On Radio 4’s Today programme this morning, England’s chief medical officer Sally Davies came on to discuss new guidelines for screen time and technology use.
While the chief medical officers drawing up this official advice refused to recommend a time limit for want of evidence, they do encourage activities that are known to contribute to our health – like to “get up and move”, as Davies put it to the presenter Nick Robinson.
But what happens when a lady scientist starts nagging us about how to live our lives, lads? WE CRY “NANNY!” Which is exactly what Robinson did.
“You always have this question, so I know you’re familiar with it,” he said, with no accompanying self-awareness about why, then, he was asking it. “But this balance you have to get between nannying on the one hand, or being accused of it, at least, and on the other hand, sort of banality, stating things that are obvious.”
“I thought you were going to be sexist,” Davies responded.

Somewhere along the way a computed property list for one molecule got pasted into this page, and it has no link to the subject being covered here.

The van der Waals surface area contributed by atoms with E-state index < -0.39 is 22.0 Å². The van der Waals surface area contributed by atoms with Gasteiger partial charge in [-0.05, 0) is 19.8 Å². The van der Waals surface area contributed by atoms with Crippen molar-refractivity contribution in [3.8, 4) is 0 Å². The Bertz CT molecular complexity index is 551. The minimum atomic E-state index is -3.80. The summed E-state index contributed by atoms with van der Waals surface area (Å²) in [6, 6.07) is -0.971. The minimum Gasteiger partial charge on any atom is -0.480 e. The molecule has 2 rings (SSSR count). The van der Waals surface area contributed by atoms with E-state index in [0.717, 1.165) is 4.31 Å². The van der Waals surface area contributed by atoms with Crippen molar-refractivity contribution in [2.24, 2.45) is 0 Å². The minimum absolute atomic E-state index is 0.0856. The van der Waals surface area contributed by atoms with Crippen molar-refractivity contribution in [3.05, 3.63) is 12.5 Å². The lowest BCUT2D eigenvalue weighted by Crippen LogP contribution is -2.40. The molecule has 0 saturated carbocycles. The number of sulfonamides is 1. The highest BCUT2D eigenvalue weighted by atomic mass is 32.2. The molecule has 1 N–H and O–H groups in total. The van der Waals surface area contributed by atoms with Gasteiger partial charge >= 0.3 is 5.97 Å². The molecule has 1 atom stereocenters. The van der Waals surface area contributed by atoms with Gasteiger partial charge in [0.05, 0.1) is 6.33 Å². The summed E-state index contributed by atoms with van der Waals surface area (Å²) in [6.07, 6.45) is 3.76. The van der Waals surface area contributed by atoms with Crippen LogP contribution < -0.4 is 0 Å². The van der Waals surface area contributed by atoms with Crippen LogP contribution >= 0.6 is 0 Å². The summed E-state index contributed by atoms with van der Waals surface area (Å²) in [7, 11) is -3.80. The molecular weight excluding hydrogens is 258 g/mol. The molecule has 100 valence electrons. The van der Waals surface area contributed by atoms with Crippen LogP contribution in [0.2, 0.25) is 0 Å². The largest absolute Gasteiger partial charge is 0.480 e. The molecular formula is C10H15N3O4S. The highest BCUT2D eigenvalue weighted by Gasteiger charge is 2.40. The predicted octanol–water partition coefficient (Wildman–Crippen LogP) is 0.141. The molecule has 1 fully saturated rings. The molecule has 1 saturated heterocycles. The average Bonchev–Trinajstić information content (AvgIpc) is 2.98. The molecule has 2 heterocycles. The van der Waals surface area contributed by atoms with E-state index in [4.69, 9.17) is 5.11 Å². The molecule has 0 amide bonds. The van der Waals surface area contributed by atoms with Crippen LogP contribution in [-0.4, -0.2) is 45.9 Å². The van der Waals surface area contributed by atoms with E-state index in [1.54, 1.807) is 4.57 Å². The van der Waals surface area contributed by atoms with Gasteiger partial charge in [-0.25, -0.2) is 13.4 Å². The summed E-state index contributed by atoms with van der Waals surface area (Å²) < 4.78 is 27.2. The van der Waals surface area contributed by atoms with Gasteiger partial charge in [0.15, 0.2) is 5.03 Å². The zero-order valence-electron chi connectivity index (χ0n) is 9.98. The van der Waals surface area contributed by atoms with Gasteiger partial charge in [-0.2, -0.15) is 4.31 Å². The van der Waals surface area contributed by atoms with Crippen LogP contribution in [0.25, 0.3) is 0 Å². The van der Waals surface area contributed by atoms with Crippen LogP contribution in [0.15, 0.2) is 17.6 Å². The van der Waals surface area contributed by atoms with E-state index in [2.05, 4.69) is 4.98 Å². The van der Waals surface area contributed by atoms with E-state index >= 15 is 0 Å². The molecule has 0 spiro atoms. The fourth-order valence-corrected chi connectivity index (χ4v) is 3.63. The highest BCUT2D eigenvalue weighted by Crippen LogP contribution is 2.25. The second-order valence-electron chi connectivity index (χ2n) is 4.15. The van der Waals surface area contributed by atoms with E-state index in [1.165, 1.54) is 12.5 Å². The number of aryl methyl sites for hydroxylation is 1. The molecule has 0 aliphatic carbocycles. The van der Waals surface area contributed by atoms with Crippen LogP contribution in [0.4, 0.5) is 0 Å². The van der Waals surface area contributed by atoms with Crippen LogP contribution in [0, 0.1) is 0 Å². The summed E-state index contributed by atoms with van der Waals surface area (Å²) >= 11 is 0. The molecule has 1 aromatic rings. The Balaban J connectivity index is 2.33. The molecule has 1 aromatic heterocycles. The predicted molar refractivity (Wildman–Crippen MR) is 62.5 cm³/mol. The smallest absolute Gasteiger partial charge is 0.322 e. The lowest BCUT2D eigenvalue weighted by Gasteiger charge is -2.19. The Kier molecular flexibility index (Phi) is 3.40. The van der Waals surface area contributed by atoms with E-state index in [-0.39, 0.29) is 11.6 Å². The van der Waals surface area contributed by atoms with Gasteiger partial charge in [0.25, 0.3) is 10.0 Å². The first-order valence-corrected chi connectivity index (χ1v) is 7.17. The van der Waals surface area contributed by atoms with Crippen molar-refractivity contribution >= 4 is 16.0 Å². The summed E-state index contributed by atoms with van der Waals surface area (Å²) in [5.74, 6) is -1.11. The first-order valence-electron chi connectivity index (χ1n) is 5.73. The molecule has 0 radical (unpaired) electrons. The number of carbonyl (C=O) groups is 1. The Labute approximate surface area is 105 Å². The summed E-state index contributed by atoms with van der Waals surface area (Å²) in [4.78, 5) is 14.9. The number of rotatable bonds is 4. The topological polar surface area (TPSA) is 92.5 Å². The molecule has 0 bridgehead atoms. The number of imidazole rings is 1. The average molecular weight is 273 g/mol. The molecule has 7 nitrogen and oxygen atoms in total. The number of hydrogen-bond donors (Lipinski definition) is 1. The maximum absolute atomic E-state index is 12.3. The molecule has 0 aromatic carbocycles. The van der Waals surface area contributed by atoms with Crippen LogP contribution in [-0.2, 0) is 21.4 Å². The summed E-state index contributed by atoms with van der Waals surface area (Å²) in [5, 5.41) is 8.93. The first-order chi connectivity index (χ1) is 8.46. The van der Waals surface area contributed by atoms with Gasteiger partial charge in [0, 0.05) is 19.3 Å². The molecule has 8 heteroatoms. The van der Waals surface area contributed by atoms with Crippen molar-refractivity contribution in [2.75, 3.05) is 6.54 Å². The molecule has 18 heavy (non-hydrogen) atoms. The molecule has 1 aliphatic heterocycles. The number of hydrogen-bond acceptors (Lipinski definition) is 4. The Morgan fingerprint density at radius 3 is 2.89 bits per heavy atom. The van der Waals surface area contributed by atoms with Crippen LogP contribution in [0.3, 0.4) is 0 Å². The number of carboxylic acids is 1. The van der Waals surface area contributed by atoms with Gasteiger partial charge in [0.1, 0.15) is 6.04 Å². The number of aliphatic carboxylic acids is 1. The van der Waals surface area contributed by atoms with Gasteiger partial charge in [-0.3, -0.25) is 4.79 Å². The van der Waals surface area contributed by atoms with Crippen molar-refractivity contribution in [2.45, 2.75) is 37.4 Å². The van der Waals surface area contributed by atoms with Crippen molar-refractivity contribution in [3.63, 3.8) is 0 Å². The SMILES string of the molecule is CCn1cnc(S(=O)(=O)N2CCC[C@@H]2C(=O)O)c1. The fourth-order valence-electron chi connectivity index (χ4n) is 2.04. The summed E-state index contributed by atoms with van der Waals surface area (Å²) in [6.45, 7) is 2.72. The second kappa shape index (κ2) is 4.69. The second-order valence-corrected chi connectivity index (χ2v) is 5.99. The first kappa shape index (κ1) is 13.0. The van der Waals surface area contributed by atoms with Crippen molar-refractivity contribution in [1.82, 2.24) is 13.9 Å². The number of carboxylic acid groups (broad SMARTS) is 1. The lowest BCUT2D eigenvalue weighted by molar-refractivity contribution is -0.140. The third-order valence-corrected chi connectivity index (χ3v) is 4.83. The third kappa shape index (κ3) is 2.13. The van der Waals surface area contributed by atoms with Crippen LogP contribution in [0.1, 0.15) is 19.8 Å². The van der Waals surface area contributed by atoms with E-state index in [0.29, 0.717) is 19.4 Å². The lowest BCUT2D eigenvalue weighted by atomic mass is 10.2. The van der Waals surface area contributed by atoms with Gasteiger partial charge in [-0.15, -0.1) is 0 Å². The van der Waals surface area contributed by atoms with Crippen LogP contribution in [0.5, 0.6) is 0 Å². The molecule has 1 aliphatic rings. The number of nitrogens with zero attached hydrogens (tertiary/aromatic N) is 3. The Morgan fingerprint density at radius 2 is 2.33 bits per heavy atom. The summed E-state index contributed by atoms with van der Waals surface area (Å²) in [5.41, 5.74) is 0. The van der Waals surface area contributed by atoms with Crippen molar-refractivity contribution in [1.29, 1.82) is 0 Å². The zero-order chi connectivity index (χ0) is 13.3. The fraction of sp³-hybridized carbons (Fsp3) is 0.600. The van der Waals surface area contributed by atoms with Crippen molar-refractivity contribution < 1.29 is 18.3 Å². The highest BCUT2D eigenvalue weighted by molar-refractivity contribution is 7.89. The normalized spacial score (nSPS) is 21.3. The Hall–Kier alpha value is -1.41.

“What bit of that is sexist?” asked Robinson.
“I wonder whether you’d say to a male chief medical officer…”
“No no, I said you are often accused of being a nanny, I didn’t say I accused you of being a nanny, you are often said, are you not?” he said, helpfully drawing listeners’ attention to the straw sexist so often evoked on the Today programme.
“Ah,” replied Davies sarcastically. “Clever.”
Your mole is really enjoying this recent trend of female interviewees on the programme calling out sexism live on air. The deputy Lib Dem leader and former minister Jo Swinson MP confronted John Humphrys about his mockery of the BBC’s equal pay row last February:
“Just while I’ve got you here, John, can I just ask have you apologised to Carrie Gracie for the remarks that you made about equal pay?”
Humphrys replied that he had emailed Gracie, and harrumphed: “Quite what this has to do with what we’re discussing here I fail to see but there we are. That has answered your question.” Before ending the interview, he again called her question “irrelevant”.
Listen here, from 1hr 38mins.